What's more, another area of the brain outsidethe olfactory cortex was very active during successful localization.This area, the superior temporal gyrus, is also involved in thelocalization of sounds and visual objects, Sobel said.

"It'sactually a very nice and elegant convergence of this area, the superiortemporal gyrus, that appears to transform non-spatial information intospatial information," he said. "Together, these results are the firstdescription of the mammalian brain mechanisms for extracting spatialinformation from smell."

One key difference between theirexperiment and previous experiments to replicate the results of vonBékésy is that Porter and Sobel asked their subjects to actively sniff,whereas many previous experiments prevented subjects from sniffing.

"Wethink that most people failed to replicate his results for that reason,that is, the extent to which they enabled natural behavior,specifically sniffing," Sobel said. "In some studies subjects asked tolocalize an odor wouldn't be allowed to sniff. That's almost likestudying auditory localization but having your ears plugged. Weactually enabled natural behavior, we enabled subjects to sniff, and wethink that's a major difference."

In addition to Porter andSobel, other authors of the Neuron paper were UC Berkeley seniorscientist Rehan M. Khan of the Department of Psychology and graduatestudents Tarini Anand and Brad Johnson of the Department ofBioengineering. The work was supported by grants from the NationalInstitutes of Health.

Story Source:

The above story is based on materials provided by University of California - Berkeley. Note: Materials may be edited for content and length.

Cite This Page:

University of California - Berkeley. "Study Shows Humans Have Ability To Track Odors, Much Like Bloodhounds." ScienceDaily. ScienceDaily, 30 August 2005. <www.sciencedaily.com/releases/2005/08/050830070723.htm>.
University of California - Berkeley. (2005, August 30). Study Shows Humans Have Ability To Track Odors, Much Like Bloodhounds. ScienceDaily. Retrieved March 30, 2015 from www.sciencedaily.com/releases/2005/08/050830070723.htm
University of California - Berkeley. "Study Shows Humans Have Ability To Track Odors, Much Like Bloodhounds." ScienceDaily. www.sciencedaily.com/releases/2005/08/050830070723.htm (accessed March 30, 2015).

Share This

More From ScienceDaily

More Mind & Brain News

Monday, March 30, 2015

Featured Research

from universities, journals, and other organizations

Featured Videos

from AP, Reuters, AFP, and other news services

AAA: Distracted Driving a Serious Teen Problem

AAA: Distracted Driving a Serious Teen Problem

AP (Mar. 25, 2015) — While distracted driving is not a new problem for teens, new research from the AAA Foundation for Traffic Safety says it&apos;s much more serious than previously thought. (March 25) Video provided by AP
Powered by NewsLook.com
Smartphone Use Changing Our Brain and Thumb Interaction, Say Researchers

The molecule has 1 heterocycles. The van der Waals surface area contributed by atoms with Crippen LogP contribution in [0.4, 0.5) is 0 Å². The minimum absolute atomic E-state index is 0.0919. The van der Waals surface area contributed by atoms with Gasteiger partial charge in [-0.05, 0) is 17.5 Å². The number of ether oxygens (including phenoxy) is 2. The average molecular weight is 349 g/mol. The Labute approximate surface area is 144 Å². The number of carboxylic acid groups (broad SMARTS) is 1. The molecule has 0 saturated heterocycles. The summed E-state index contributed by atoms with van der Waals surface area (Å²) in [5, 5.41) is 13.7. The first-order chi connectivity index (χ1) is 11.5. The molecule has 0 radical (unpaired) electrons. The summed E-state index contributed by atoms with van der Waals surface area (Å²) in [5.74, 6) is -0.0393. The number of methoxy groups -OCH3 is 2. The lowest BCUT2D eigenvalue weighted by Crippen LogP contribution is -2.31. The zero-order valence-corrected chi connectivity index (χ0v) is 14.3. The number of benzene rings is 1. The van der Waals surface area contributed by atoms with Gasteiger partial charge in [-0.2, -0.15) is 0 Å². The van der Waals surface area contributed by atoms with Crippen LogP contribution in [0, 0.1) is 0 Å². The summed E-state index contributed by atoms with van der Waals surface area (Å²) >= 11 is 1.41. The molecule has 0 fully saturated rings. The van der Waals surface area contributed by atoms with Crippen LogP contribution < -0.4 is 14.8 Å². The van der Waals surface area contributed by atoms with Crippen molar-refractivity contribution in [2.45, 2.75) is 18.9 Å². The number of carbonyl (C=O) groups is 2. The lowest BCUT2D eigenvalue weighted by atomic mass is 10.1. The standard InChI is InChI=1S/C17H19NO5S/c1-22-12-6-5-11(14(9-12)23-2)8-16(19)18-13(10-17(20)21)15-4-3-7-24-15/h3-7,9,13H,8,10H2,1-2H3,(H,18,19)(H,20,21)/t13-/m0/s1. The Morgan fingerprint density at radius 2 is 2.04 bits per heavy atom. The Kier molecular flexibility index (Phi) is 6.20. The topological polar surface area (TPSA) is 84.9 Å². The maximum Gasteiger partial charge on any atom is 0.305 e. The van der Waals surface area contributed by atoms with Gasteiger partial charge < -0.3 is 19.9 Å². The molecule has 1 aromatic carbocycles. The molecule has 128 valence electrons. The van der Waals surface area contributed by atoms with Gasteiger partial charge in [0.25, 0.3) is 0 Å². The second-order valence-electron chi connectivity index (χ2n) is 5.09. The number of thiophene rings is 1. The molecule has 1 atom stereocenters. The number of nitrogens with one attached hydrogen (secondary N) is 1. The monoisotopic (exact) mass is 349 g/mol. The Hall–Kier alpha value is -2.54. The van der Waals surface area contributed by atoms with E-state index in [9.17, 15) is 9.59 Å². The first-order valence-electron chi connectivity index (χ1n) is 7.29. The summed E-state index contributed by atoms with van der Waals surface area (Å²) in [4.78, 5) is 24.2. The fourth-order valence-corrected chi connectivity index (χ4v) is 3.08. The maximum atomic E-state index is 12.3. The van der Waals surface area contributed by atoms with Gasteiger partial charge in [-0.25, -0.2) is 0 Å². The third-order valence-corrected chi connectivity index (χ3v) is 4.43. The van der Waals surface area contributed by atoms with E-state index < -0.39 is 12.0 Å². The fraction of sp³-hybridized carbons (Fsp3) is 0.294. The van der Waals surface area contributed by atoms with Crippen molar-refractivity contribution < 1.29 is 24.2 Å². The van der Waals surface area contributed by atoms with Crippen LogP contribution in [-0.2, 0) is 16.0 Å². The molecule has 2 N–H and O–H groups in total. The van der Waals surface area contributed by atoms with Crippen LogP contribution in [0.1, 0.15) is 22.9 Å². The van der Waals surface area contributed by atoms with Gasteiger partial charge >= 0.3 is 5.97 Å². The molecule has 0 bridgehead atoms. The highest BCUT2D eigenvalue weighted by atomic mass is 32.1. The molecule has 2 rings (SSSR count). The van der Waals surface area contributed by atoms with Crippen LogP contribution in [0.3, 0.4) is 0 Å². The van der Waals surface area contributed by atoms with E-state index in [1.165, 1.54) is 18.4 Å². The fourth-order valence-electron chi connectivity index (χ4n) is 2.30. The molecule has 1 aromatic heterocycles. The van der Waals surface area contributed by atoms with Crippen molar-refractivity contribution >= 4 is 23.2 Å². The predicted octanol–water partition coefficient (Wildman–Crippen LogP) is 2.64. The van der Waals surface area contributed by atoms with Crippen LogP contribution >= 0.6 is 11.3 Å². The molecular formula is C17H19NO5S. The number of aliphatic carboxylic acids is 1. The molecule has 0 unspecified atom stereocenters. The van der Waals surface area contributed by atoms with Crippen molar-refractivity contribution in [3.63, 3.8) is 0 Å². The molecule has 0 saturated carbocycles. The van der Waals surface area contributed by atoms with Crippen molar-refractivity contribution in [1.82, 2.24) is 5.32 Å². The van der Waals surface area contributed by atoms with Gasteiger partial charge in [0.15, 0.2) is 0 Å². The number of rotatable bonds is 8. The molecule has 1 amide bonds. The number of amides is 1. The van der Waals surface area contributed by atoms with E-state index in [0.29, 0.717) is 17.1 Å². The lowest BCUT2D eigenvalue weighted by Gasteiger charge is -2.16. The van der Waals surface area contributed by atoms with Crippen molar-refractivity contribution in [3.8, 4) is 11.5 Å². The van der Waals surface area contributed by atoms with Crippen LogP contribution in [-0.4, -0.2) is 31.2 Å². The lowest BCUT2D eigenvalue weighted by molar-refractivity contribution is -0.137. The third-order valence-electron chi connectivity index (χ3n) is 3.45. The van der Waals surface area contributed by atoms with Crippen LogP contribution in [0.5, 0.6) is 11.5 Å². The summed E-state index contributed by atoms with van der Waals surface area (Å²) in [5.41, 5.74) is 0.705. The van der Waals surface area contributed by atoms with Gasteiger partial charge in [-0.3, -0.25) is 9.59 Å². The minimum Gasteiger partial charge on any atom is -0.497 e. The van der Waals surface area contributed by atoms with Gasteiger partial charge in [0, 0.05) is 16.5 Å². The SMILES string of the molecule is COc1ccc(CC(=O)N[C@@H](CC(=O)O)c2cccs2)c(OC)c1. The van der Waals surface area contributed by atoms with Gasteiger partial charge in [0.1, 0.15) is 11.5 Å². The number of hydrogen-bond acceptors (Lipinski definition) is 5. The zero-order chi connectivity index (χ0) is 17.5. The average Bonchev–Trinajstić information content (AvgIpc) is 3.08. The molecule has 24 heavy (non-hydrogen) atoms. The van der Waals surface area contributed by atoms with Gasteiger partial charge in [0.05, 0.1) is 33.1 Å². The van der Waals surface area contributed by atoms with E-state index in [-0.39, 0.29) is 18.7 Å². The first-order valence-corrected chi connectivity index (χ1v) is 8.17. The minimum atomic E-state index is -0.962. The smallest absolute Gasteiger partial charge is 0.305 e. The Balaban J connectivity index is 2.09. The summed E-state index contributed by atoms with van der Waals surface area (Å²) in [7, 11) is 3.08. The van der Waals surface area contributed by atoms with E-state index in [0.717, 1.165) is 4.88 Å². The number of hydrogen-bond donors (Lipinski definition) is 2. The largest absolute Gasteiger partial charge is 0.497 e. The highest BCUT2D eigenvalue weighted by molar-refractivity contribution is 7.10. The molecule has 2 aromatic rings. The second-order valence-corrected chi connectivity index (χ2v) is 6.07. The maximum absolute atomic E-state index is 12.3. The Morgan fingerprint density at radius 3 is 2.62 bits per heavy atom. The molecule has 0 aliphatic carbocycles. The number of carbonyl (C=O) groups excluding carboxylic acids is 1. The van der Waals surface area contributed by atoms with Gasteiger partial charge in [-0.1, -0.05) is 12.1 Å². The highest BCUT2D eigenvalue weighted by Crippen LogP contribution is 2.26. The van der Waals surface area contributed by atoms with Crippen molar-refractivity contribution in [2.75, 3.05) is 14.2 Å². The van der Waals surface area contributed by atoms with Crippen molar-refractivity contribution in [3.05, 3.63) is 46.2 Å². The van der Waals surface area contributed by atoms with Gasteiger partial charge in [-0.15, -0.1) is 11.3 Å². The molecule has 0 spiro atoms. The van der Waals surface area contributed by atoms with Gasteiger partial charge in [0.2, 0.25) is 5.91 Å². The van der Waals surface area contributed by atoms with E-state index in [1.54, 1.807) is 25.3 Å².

Smartphone Use Changing Our Brain and Thumb Interaction, Say Researchers

Reuters - Innovations Video Online (Mar. 25, 2015) — European researchers say our smartphone use offers scientists an ideal testing ground for human brain plasticity. Dr Ako Ghosh&apos;s team discovered that the brains and thumbs of smartphone users interact differently from those who use old-fashioned handsets. Jim Drury went to meet him. Video provided by Reuters
Powered by NewsLook.com
Many Don't Know They Have Alzheimer's, But Their Doctors Do

Many Don't Know They Have Alzheimer's, But Their Doctors Do

Newsy (Mar. 24, 2015) — According to a new study by the Alzheimer&apos;s Association, more than half of those who have the degenerative brain disease aren&apos;t told by their doctors. Video provided by Newsy
Powered by NewsLook.com
A Quick 45-Minute Nap Can Improve Your Memory

A Quick 45-Minute Nap Can Improve Your Memory

Newsy (Mar. 23, 2015) — Researchers found those who napped for 45 minutes to an hour before being tested on information recalled it five times better than those who didn&apos;t. Video provided by Newsy
Powered by NewsLook.com

Search ScienceDaily

Number of stories in archives: 140,361

Find with keyword(s):
Enter a keyword or phrase to search ScienceDaily for related topics and research stories.


Breaking News:

Strange & Offbeat Stories


Health & Medicine

Mind & Brain

Living & Well

In Other News

... from NewsDaily.com

Science News

Health News

Environment News

Technology News


Free Subscriptions

Get the latest science news with ScienceDaily's free email newsletters, updated daily and weekly. Or view hourly updated newsfeeds in your RSS reader:

Get Social & Mobile

Keep up to date with the latest news from ScienceDaily via social networks and mobile apps:

Have Feedback?

Tell us what you think of ScienceDaily -- we welcome both positive and negative comments. Have any problems using the site? Questions?
Mobile iPhone Android Web
Follow Facebook Twitter Google+
Subscribe RSS Feeds Email Newsletters
Latest Headlines Health & Medicine Mind & Brain Space & Time Matter & Energy Computers & Math Plants & Animals Earth & Climate Fossils & Ruins